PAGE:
Doing The Work

So people do their work, they do all of it. Does their hard work pay off?

They get better educated. They put in the time and effort at their job or for their own business. Will they ever be discovered? Perhaps they will, but only sometimes.

A different approach is that instead of doing all the right things, you pivot to do more things right.

What if instead of hoping to be discovered by the top agency, be noticed by your boss, or see your video trending, you instead focus on what isn’t visible yet.

Work That Is Worth It

Imagine you are the apple that isn’t low hanging. Consider what people should be doing, only they aren’t.

You bring the list of solutions to the meeting instead of the list of problems. You aren’t requesting a meeting to discuss salary, your discussion points are about creating impact.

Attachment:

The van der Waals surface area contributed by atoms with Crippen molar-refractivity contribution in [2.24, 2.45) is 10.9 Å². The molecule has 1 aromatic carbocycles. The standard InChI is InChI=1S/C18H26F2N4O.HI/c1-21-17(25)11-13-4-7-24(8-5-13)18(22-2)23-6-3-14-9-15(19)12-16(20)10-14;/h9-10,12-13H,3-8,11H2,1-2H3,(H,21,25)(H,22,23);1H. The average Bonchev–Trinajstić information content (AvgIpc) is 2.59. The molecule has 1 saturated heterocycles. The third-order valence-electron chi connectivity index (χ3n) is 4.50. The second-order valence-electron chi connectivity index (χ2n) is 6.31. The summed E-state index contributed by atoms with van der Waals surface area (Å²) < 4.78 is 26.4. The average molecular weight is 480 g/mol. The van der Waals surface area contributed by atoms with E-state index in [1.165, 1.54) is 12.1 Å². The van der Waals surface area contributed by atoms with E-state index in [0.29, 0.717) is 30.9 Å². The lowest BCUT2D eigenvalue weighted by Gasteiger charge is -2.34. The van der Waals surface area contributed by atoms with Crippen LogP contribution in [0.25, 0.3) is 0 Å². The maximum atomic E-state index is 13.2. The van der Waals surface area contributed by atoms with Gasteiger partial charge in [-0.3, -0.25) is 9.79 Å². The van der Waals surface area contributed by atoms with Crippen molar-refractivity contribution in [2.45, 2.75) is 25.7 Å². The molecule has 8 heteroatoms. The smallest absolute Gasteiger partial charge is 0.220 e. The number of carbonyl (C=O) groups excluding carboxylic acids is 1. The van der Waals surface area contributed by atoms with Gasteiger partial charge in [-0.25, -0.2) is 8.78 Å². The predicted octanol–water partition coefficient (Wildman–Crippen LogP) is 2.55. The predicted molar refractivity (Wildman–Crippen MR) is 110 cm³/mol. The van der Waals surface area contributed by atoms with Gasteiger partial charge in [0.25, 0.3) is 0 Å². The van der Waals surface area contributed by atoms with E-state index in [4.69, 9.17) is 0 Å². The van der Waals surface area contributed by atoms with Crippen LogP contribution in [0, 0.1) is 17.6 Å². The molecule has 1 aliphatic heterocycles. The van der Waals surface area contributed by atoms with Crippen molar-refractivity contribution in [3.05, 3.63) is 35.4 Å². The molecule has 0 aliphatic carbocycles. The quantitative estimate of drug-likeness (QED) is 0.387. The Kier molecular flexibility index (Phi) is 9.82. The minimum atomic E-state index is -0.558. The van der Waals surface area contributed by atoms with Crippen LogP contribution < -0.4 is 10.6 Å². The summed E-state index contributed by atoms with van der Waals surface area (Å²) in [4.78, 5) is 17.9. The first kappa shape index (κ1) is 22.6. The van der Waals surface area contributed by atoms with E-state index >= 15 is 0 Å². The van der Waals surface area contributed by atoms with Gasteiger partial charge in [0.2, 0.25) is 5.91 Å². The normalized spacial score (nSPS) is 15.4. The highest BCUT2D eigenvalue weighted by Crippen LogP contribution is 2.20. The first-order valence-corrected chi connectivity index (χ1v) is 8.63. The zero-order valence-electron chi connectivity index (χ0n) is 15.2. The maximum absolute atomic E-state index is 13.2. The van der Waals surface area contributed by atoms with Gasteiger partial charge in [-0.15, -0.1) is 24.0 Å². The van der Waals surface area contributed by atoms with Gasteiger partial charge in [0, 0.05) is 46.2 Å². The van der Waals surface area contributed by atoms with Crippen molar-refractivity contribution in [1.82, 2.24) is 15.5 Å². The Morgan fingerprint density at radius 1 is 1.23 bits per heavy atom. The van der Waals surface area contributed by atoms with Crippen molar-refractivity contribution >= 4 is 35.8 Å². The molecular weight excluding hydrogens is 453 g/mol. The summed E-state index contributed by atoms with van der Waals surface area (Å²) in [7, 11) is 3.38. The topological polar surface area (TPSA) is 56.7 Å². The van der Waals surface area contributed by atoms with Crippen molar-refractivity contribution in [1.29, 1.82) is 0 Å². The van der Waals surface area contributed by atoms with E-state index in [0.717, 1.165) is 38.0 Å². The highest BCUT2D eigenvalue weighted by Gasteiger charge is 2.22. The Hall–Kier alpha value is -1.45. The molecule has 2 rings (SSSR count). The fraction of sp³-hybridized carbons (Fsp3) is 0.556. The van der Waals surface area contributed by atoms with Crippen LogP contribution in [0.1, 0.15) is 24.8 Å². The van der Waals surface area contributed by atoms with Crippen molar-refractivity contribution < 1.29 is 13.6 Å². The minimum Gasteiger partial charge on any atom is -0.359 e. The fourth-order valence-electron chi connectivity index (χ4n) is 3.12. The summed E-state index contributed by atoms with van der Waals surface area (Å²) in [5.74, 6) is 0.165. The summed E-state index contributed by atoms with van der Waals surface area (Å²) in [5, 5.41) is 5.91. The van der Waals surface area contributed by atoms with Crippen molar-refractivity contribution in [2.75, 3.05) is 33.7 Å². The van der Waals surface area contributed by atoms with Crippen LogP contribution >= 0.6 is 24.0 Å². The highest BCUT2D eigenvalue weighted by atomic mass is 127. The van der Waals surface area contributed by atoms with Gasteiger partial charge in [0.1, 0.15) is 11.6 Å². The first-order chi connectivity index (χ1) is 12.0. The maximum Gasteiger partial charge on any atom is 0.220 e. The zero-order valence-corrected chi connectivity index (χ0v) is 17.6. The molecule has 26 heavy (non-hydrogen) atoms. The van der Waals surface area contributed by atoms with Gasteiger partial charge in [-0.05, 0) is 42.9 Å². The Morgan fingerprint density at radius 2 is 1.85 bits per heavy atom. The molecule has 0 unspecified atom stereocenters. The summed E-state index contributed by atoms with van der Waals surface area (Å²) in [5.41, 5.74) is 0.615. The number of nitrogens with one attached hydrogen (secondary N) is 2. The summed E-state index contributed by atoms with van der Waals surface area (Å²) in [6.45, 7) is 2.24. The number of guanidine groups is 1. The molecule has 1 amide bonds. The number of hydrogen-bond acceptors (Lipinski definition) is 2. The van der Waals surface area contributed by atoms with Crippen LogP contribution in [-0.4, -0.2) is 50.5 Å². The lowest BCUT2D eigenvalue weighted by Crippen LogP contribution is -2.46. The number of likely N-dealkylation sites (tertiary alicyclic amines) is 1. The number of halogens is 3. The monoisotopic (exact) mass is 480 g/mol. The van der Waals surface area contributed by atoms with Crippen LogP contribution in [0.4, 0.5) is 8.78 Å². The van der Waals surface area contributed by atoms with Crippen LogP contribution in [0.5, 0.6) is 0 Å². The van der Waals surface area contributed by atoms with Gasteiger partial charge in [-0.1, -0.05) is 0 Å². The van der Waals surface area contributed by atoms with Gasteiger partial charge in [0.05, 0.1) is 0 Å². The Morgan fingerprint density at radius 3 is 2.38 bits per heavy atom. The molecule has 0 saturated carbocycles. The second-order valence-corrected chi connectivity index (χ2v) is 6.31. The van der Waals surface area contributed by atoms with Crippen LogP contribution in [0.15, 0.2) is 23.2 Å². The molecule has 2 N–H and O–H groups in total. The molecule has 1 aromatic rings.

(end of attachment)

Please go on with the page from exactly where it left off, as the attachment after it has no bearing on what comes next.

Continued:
Most of this type of work is not a clearly laid out plan. It doesn’t just happen because you achieved the degree, because your card has been punched, or your business has the right location. None of that hurts, but it also doesn’t guarantee you’re next.

Hard Work Pay Off

Hard work pays off because it is hard. All of the easy stuff is already taken. Including everything that is visible in the mainstream right now.

Your target should be the one that is always moving.

The target that is stopped, paused, or visible right now, is already taken. That apple is picked.

Don’t hope to be the next one picked. Become the one everyone wants next.

– DEG

Dennis E. Gilbert is a business consultant, speaker (CSPTM), and corporate trainer that specializes in helping businesses and individuals accelerate their leadership, their team, and their success. He is a five-time author and some of his work includes, #CustServ The Customer Service Culture, and Forgotten Respect, Navigating A Multigenerational Workforce. Reach him through his website at Dennis-Gilbert.com or by calling +1 646.546.5553.